Monday, September 27, 2010

The dismal state of the new home market

New building permits are near an all-time low:

New housing starts are near an all-time low:

And new home sales are at rock bottom:

The gray portions of the graphs indicate recessions. As you'll notice, a recovery in new home construction has been an essential part of almost all economic recoveries. ...But we're not getting that this time.

Friday, September 24, 2010

New home sales: Worst August on record

New homes in August sold at the second-slowest monthly pace since 1963. Only May of this year was lower. No August on record was lower than August 2010. Fewer homes sold in August than during any month of the 2007-2009 recession. Historically, home building has been an essential part of economic recoveries.
Sales of new homes had their second-worst month on record in August, signaling that the housing market will remain a drag on the economy.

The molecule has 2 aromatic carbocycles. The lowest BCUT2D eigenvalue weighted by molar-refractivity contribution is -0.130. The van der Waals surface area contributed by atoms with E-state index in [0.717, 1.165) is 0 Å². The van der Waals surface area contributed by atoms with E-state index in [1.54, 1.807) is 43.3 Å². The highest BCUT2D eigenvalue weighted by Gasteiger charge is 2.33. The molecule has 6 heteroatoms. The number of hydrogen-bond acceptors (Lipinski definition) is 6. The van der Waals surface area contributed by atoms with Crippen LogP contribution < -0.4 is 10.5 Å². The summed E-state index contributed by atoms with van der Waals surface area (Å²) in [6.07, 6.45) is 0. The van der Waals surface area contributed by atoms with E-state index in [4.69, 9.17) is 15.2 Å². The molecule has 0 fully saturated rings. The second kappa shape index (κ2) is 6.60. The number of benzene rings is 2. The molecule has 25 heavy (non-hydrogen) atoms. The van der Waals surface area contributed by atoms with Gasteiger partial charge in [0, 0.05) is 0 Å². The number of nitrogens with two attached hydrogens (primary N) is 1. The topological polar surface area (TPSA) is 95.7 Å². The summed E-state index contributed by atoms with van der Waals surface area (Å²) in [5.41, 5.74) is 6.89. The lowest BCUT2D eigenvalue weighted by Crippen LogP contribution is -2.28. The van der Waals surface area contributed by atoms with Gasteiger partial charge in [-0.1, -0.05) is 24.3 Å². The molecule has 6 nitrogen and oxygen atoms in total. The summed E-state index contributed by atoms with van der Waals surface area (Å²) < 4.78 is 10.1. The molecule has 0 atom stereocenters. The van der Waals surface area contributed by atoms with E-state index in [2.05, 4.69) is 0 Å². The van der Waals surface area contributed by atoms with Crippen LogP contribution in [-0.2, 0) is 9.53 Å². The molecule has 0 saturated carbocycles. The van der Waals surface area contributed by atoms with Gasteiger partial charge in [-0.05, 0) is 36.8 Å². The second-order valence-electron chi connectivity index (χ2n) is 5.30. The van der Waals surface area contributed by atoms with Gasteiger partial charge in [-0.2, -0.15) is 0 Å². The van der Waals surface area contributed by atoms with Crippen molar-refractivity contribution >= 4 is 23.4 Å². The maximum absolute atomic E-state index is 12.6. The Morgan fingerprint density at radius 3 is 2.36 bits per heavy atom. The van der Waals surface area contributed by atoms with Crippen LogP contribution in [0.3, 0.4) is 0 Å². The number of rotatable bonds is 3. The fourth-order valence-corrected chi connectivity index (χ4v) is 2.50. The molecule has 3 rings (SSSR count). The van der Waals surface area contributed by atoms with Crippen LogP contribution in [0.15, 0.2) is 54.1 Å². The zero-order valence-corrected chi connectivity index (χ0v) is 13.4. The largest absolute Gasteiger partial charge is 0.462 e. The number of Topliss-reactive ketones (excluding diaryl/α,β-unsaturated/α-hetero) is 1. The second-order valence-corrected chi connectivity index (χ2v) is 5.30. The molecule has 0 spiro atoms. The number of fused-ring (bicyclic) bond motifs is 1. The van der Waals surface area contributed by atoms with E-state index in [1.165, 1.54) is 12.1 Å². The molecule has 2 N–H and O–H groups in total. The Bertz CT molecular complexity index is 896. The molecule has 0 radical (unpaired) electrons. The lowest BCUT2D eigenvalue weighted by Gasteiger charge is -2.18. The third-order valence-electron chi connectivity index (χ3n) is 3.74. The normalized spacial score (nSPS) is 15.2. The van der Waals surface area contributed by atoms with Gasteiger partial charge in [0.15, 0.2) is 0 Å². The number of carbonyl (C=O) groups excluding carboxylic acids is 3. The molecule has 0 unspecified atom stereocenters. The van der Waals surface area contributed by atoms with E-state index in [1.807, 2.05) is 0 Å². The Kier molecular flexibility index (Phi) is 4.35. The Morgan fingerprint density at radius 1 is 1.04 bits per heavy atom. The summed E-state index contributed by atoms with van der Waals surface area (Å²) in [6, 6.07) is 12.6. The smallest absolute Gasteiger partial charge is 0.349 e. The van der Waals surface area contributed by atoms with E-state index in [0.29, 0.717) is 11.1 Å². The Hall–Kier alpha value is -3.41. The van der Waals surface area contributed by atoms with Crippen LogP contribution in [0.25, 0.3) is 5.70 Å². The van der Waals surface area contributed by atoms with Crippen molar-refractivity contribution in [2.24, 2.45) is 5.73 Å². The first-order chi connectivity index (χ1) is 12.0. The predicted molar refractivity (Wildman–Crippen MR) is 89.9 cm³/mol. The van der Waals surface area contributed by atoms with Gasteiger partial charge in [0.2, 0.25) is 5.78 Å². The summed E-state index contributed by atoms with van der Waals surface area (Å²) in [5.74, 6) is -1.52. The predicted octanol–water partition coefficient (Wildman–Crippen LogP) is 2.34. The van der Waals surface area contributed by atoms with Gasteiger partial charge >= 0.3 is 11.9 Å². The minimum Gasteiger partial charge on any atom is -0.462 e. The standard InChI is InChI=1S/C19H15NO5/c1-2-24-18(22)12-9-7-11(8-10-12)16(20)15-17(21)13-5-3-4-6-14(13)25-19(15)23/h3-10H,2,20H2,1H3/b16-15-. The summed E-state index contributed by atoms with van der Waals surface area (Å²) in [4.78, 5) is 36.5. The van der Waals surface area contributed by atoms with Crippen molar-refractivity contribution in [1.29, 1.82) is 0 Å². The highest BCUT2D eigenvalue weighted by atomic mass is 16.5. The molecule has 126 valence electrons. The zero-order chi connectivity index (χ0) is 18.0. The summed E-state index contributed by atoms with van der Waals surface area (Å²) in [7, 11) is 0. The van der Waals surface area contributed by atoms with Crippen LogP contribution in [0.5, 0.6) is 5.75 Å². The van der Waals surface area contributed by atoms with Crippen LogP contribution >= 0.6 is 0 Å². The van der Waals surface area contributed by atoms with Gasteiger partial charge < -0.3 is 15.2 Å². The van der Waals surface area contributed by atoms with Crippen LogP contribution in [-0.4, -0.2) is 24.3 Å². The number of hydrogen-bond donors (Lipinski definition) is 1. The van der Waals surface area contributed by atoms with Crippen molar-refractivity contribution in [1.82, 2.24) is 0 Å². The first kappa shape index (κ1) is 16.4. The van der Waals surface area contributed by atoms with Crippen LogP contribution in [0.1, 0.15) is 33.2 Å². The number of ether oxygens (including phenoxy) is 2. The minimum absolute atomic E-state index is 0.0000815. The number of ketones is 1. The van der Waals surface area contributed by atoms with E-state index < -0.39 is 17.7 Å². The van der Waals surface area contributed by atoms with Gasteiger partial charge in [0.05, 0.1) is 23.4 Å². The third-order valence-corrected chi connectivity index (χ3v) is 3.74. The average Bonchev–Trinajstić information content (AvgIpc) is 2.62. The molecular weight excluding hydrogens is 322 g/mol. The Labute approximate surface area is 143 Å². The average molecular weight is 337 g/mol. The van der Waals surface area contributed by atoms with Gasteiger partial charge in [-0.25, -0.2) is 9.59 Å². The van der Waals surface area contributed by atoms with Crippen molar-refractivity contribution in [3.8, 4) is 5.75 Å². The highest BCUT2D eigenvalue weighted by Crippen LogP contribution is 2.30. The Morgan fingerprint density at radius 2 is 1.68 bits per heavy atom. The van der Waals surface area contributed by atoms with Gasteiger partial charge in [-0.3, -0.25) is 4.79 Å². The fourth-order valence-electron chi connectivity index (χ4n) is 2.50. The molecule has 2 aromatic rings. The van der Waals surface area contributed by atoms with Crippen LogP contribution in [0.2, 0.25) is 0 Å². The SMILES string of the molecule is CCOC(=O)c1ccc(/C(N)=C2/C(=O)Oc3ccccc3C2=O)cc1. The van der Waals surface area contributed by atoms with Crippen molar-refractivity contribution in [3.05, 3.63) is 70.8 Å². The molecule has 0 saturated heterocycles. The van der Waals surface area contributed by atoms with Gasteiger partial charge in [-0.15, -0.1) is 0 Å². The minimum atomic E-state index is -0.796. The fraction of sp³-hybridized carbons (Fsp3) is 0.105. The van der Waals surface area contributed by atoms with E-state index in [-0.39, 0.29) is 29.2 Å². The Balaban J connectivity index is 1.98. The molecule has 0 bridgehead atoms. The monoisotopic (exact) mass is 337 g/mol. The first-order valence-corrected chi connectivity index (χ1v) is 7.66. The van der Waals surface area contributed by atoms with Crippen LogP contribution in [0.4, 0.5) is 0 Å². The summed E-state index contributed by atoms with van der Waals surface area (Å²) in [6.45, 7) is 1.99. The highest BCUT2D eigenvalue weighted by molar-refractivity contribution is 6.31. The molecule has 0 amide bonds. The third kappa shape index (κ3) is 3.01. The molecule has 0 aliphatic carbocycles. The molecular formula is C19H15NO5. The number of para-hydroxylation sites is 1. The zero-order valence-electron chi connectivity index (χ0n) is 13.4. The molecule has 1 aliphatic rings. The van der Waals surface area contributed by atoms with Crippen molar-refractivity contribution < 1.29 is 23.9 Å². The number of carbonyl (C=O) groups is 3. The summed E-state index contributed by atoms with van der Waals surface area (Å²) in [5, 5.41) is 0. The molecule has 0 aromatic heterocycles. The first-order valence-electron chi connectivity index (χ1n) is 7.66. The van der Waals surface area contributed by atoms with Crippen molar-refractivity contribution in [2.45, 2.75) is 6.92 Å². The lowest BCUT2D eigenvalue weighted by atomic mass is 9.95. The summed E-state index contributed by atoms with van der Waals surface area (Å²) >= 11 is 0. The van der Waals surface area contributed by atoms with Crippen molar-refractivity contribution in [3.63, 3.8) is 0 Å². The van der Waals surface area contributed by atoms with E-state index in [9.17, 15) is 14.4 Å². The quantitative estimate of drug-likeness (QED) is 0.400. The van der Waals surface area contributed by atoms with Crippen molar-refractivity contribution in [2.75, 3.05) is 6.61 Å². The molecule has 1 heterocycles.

Last month's new home sales were unchanged from a month earlier at a seasonally adjusted annual sales pace of 288,000, the Commerce Department said Friday. Sales were down by 29 percent from the same month a year earlier.

Normally the building industry powers economic recoveries. Each new home built creates, on average, the equivalent of three jobs for a year and generates about $90,000 in taxes, according to the National Association of Home Builders.

But housing has been at the center of this downturn and it shows no signs of recovering quickly.

The only time new home sales were slower was in May, when the sales pace was 282,000. That's the worst pace on records dating back to 1963. July's results had been the worst on record, but were adjusted upward.

High unemployment, tight credit and uncertainty about home prices have kept people from buying homes. Government tax credits boosted the market earlier in the year, but those expired in April.

The median sales price in August was $204,700. That was down 1.2 percent from a year earlier and the lowest since December 2003.

Thursday, September 23, 2010

Existing home sales down 19% YoY

Existing home sales for August were up 7.6% month-over-month, but down 19% year-over-year:
Existing home sales bounced back in August after plunging nearly 30% in the previous month.

Sales of previously-owned homes rose 7.6% to a seasonally adjusted annual rate of 4.13 million units last month, the National Association of Realtors reported Thursday. That's up from 3.84 million in July, but down 19% from a year ago. ...